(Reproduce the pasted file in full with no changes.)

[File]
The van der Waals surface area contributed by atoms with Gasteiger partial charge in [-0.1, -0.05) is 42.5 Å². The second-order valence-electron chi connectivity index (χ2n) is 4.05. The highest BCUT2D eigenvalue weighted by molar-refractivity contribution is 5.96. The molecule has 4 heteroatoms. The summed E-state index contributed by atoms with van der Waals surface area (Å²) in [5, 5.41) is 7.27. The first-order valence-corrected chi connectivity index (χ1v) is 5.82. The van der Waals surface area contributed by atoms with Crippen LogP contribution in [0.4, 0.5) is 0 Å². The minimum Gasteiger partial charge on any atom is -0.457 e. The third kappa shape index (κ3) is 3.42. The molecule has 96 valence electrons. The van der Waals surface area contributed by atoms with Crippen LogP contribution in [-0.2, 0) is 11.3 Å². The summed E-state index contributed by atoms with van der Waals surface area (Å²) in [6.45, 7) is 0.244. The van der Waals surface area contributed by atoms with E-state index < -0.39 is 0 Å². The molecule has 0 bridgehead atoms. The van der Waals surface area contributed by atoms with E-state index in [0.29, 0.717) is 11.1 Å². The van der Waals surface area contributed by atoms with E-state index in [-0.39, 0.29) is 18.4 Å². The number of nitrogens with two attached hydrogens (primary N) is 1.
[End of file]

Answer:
The van der Waals surface area contributed by atoms with Gasteiger partial charge in [-0.1, -0.05) is 42.5 Å². The second-order valence-electron chi connectivity index (χ2n) is 4.05. The highest BCUT2D eigenvalue weighted by molar-refractivity contribution is 5.96. The molecule has 4 heteroatoms. The summed E-state index contributed by atoms with van der Waals surface area (Å²) in [5, 5.41) is 7.27. The first-order valence-corrected chi connectivity index (χ1v) is 5.82. The van der Waals surface area contributed by atoms with Crippen LogP contribution in [0.4, 0.5) is 0 Å². The minimum Gasteiger partial charge on any atom is -0.457 e. The third kappa shape index (κ3) is 3.42. The molecule has 96 valence electrons. The van der Waals surface area contributed by atoms with Crippen LogP contribution in [-0.2, 0) is 11.3 Å². The summed E-state index contributed by atoms with van der Waals surface area (Å²) in [6.45, 7) is 0.244. The van der Waals surface area contributed by atoms with E-state index < -0.39 is 0 Å². The molecule has 0 bridgehead atoms. The van der Waals surface area contributed by atoms with E-state index in [0.29, 0.717) is 11.1 Å². The van der Waals surface area contributed by atoms with E-state index in [-0.39, 0.29) is 18.4 Å². The number of nitrogens with two attached hydrogens (primary N) is 1.